So 30 years later, it’s time to hold the governor and top legislative leaders to the same standard, not to mention showing the taxpayers who give them billions to spend every year information about how and why they made their decisions.
Post Bulletin, Rochester, June 3
Drop in dairy farms could mean end of a way of life
The traditional view of rural America is of a red barn, dairy cows grazing in the pasture, and family members working side-by-side.
That slice of nostalgia is getting more and more difficult to conjure up as major changes rock the dairy industry.
Small family dairy farms are apparently on the way out, according to Census of Agriculture figures released in April. But while the number of dairy farms is decreasing, the number of dairy cows is increasing.
For example, in 2002 there were 9.1 million dairy cows in the U.S. In 2017, there were 9.5 million dairy cows.
Meanwhile, the number of dairy farms has decreased from 91,989 in 2001 to 54,599 in 2017.
In other words, fewer farms are milking more cows. Bigger and bigger dairy farms and herds seem to be the future of the industry.
Here in the Midwest, the number of dairy cows in Minnesota has decreased 4.3 percent, while the number of dairy farms has dropped by 44 percent. However, in both Iowa and Wisconsin, the number of cows has increased while the number of farms has decreased, mirroring the nationwide trend.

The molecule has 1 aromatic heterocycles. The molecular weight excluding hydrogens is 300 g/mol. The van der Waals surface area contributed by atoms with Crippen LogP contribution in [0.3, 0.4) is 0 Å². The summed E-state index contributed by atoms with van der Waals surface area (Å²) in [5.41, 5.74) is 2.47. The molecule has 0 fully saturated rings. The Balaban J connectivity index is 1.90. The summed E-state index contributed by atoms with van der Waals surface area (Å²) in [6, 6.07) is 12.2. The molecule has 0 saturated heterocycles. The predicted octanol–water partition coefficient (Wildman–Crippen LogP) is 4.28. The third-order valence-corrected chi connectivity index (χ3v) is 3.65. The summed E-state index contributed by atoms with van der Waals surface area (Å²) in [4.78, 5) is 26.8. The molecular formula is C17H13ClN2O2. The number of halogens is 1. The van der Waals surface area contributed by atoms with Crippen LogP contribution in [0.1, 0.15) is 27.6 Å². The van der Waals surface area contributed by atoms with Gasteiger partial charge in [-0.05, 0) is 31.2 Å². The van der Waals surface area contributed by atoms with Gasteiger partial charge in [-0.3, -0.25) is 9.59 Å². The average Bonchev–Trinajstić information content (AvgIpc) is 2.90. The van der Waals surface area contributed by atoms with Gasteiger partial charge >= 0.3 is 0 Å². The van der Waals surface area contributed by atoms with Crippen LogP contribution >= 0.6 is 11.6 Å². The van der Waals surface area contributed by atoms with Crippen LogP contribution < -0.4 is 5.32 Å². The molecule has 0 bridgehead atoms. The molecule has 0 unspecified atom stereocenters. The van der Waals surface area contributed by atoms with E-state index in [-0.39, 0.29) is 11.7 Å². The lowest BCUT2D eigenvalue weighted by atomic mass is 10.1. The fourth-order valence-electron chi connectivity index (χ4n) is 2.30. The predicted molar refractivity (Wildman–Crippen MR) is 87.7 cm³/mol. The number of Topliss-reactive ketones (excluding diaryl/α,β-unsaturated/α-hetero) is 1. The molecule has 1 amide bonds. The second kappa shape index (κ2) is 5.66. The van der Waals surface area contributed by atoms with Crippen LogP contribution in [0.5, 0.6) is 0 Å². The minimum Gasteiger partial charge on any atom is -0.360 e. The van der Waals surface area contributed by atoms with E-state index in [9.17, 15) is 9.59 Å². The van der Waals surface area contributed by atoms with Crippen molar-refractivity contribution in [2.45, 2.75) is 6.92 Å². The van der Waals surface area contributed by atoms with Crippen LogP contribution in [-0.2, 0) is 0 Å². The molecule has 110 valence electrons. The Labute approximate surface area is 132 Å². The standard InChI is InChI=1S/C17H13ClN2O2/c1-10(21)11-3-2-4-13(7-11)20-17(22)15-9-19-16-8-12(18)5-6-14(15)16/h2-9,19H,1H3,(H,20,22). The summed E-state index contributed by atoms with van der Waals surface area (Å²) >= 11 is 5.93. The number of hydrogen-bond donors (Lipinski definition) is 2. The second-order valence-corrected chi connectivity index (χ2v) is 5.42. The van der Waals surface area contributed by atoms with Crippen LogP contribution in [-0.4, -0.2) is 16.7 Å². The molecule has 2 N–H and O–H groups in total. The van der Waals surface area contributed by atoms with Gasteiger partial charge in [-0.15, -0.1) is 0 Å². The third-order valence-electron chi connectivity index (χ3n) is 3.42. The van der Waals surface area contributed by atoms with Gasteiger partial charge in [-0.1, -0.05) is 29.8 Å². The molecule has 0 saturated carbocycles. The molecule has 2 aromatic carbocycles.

“It’s definitely a sign of consolidation,” Dave Buck, Goodhue County dairy farmer and president of the Minnesota Milk Producers Association, told Agri News. “And the driving factor of this is economics.”
There is economy in scale in the dairy business. Hence, farms and herds keep getting bigger. Minnesota dairy farms of 50 or more cows have nearly doubled, going from 65 15 years ago to 115 in 2017.
At the same time, medium-size dairy farmers are faced with having to hire farm workers in a tight labor market and with shrinking dairy prices.
Smaller farms can hold on with all family members at work. But, Buck said, too often one adult member of the family has to work off the farm to secure health insurance.
Is it too late to reverse these trends? Immigration reform could ease the labor issue, and an improved health care system would benefit farm families. To attain those and other positive reforms, though, dairy farmers and their organizations need to campaign intelligently at state and national levels of government.
Otherwise, the culture farmers cling to, and the way of life they love, is facing a slow demise. The traditional view of the American farm will be more and more rare.